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May 22, 2013

Bar Belle: Is the Bambi Walk merely urban legend?

I’ve attempted many things in my life — sustaining a weeklong cleansing, sticking to a budget, stopping a ground ball at third base, giving up cheese, and going to church — to no avail. I usually cave in to old habits, peer pressure or any opportunity for free beer. I figure there will be time to lose weight, save money, go to church and drink less when I’m older and wiser. And being a good softball player — well, I’ve just about given up on that altogether.

But this past weekend, I attempted something I never really believed in, had a blast taking a stab at it, and came out still a nonbeliever. This “something” is not surfing on a unicorn or leapfrogging a leprechaun — it’s the Bambi Walk, Louisville’s version of scaling Mt. Everest. Many try, most bail, few survive.

As it stands now, I just don’t think a pub crawl that purports to stop at every single bar along Bardstown Road and Baxter, starting at the Bambi Bar and ending at Phoenix Hill, is possible. You’d have to start so early in the day that a number of places would still be closed. And there are so many bars and restaurants scattered about the 3-mile stretch that you might need to check yourself directly into Betty Ford before passing Go or collecting $200 and bragging rights.

According to the Oxford English Dictionary, the term pub crawl (also known as a “gin crawl,” “beer crawl” or “bohemian death march”) has been in use since the late 19th century. The largest one, which holds the Guinness World Record, took place in Maryborough, Queensland, Australia on June 14, 2009, and had 4,718 participants. If you’re a regular reader of my column, you know that I host my own crawl the second Saturday in September, called Gettin’ Drunky in KY, which is a segmented portion of the Bambi that goes in reverse (Outlook Inn to Bearno’s Highlands). But to accomplish a full Bambi — it’s impossible, I tell you.

But perhaps I’m taking things too literally. What if “Bambi Walk” is loosely used as a term for bar hopping in the Highlands? I’d be OK with that. No rules about stopping at every bar, no time limits, no pressure. And that’s sort of what my group did Saturday — we skipped a couple and even bailed early, but we managed to pack in eight stops in four hours. I was even joined by the “founder of the Bambi Walk,” Uncle Glenn Hubbuch, who says he and his buddies started it in the late ’70s as something to do when not swimming at Lakeside. Although he joined our caravan for only a short time, he had that look of a proud parent watching his offspring pedal away without the use of training wheels.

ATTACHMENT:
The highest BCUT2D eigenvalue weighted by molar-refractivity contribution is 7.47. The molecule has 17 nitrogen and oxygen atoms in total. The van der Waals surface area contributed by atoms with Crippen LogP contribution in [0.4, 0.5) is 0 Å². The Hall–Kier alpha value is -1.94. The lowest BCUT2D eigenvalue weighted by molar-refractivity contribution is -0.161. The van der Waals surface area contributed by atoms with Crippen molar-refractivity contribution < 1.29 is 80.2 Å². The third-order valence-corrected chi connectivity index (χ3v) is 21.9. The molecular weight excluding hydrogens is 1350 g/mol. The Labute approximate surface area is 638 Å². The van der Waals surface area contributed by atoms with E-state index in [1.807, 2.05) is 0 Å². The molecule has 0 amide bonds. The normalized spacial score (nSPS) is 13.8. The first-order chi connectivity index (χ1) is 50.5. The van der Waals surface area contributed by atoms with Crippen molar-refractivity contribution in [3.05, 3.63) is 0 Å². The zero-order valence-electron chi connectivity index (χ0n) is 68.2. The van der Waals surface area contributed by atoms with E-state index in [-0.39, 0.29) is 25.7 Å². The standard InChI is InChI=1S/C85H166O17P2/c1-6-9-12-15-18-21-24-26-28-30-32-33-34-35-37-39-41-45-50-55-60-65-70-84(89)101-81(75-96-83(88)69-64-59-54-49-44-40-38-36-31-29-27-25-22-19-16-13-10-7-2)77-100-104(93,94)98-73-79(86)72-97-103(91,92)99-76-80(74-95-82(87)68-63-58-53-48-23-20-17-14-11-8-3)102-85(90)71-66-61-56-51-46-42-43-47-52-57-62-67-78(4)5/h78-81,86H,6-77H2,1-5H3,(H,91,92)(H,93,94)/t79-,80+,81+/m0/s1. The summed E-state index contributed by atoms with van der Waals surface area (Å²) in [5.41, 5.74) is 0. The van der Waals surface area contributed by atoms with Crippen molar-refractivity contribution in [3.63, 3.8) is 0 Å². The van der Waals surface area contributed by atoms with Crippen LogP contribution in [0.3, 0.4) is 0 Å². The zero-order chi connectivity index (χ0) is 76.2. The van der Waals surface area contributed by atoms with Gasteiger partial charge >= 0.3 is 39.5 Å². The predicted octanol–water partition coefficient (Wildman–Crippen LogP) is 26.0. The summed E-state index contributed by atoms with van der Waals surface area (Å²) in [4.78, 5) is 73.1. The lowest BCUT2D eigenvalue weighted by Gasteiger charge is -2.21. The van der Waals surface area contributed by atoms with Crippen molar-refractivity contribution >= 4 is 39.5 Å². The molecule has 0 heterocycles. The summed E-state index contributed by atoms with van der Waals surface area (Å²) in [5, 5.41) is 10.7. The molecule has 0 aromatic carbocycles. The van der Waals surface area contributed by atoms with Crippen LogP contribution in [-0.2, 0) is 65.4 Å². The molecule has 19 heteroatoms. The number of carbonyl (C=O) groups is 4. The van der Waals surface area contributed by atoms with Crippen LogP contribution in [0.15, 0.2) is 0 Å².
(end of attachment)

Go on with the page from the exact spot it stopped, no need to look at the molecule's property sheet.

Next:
If you’ve completed the Bambi and lived to tell about it, I’d like to hear about your journey and ask you some hard-hitting questions — like: Are places like the Dundee Tavern and Back Door considered part of the Bambi Walk even though they aren’t technically on Bardstown Road?; and Do you stop at every restaurant with a liquor license, even places like Café Mimosa and Lilly’s? We as a forging city of the South need to determine if Bambi Walk is a noun or a verb. Is it a real milestone that seasoned drinkers can accomplish with enough discipline, or is it merely a verb that means to walk leisurely amongst the Highlands pubs?

 

Bar of the Week
I stopped by Sidebar (129 N. Second St.) earlier this week and discovered a cute, trendy little place that will be the perfect hangout before or after a game or concert downtown. Located between Bearno’s By The Bridge and Troll Pub, Sidebar has a simple menu of burgers and appetizers and a full bar with bartenders who know their cocktails. In fact, bartender Alexis Weber won this year’s Tale of the Horse drink competition around Derby. If you see a sassy redhead behind the bar, be sure to order the Vivacious Vixen.

 

Drunk Texts of the Week
• You cant stop true love, even with a scrotum removed
• Can I request to see your privates?
• If Im gonna be round, Im gonna be brown!
• Always say yes to a floater

Send your drunk texts to shavens@leoweekly.com. My blog is at barbelle.leoweekly.com. Word.